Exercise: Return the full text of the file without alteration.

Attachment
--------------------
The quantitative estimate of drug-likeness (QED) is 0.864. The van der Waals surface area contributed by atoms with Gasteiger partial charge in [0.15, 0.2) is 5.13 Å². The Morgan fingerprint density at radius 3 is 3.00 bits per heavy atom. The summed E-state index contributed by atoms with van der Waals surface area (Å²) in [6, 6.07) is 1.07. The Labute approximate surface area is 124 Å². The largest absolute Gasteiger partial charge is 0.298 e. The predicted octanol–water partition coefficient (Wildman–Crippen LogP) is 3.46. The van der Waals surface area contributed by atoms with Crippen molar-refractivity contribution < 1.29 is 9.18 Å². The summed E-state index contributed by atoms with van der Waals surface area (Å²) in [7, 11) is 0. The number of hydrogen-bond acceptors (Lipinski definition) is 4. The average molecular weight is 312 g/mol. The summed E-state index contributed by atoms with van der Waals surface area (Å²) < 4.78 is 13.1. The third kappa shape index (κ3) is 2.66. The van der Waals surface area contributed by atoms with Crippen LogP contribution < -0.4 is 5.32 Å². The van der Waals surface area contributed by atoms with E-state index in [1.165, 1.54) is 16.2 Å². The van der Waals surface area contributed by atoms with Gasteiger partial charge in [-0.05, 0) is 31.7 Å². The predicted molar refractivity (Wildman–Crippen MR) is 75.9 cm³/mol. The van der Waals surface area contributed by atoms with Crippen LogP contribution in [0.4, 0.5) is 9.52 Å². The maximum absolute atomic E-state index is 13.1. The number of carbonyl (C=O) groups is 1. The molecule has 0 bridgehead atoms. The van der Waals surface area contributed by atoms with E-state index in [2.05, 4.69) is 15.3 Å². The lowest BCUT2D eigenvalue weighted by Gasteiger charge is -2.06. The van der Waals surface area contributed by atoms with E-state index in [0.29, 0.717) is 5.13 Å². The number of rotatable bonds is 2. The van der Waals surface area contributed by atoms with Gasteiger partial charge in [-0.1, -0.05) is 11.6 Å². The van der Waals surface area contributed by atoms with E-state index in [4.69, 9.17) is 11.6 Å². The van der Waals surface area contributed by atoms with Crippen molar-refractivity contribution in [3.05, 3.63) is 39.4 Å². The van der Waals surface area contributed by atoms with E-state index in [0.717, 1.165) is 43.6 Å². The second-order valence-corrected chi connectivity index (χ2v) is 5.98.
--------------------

The quantitative estimate of drug-likeness (QED) is 0.864. The van der Waals surface area contributed by atoms with Gasteiger partial charge in [0.15, 0.2) is 5.13 Å². The Morgan fingerprint density at radius 3 is 3.00 bits per heavy atom. The summed E-state index contributed by atoms with van der Waals surface area (Å²) in [6, 6.07) is 1.07. The Labute approximate surface area is 124 Å². The largest absolute Gasteiger partial charge is 0.298 e. The predicted octanol–water partition coefficient (Wildman–Crippen LogP) is 3.46. The van der Waals surface area contributed by atoms with Crippen molar-refractivity contribution < 1.29 is 9.18 Å². The summed E-state index contributed by atoms with van der Waals surface area (Å²) in [7, 11) is 0. The number of hydrogen-bond acceptors (Lipinski definition) is 4. The average molecular weight is 312 g/mol. The summed E-state index contributed by atoms with van der Waals surface area (Å²) < 4.78 is 13.1. The third kappa shape index (κ3) is 2.66. The van der Waals surface area contributed by atoms with Crippen LogP contribution < -0.4 is 5.32 Å². The van der Waals surface area contributed by atoms with E-state index in [1.165, 1.54) is 16.2 Å². The van der Waals surface area contributed by atoms with Gasteiger partial charge in [-0.05, 0) is 31.7 Å². The predicted molar refractivity (Wildman–Crippen MR) is 75.9 cm³/mol. The van der Waals surface area contributed by atoms with Crippen LogP contribution in [0.4, 0.5) is 9.52 Å². The maximum absolute atomic E-state index is 13.1. The number of carbonyl (C=O) groups is 1. The molecule has 0 bridgehead atoms. The van der Waals surface area contributed by atoms with E-state index in [2.05, 4.69) is 15.3 Å². The lowest BCUT2D eigenvalue weighted by Gasteiger charge is -2.06. The van der Waals surface area contributed by atoms with E-state index in [0.29, 0.717) is 5.13 Å². The number of rotatable bonds is 2. The van der Waals surface area contributed by atoms with Gasteiger partial charge in [-0.1, -0.05) is 11.6 Å². The van der Waals surface area contributed by atoms with E-state index in [4.69, 9.17) is 11.6 Å². The van der Waals surface area contributed by atoms with Crippen molar-refractivity contribution in [3.05, 3.63) is 39.4 Å². The van der Waals surface area contributed by atoms with E-state index in [0.717, 1.165) is 43.6 Å². The second-order valence-corrected chi connectivity index (χ2v) is 5.98.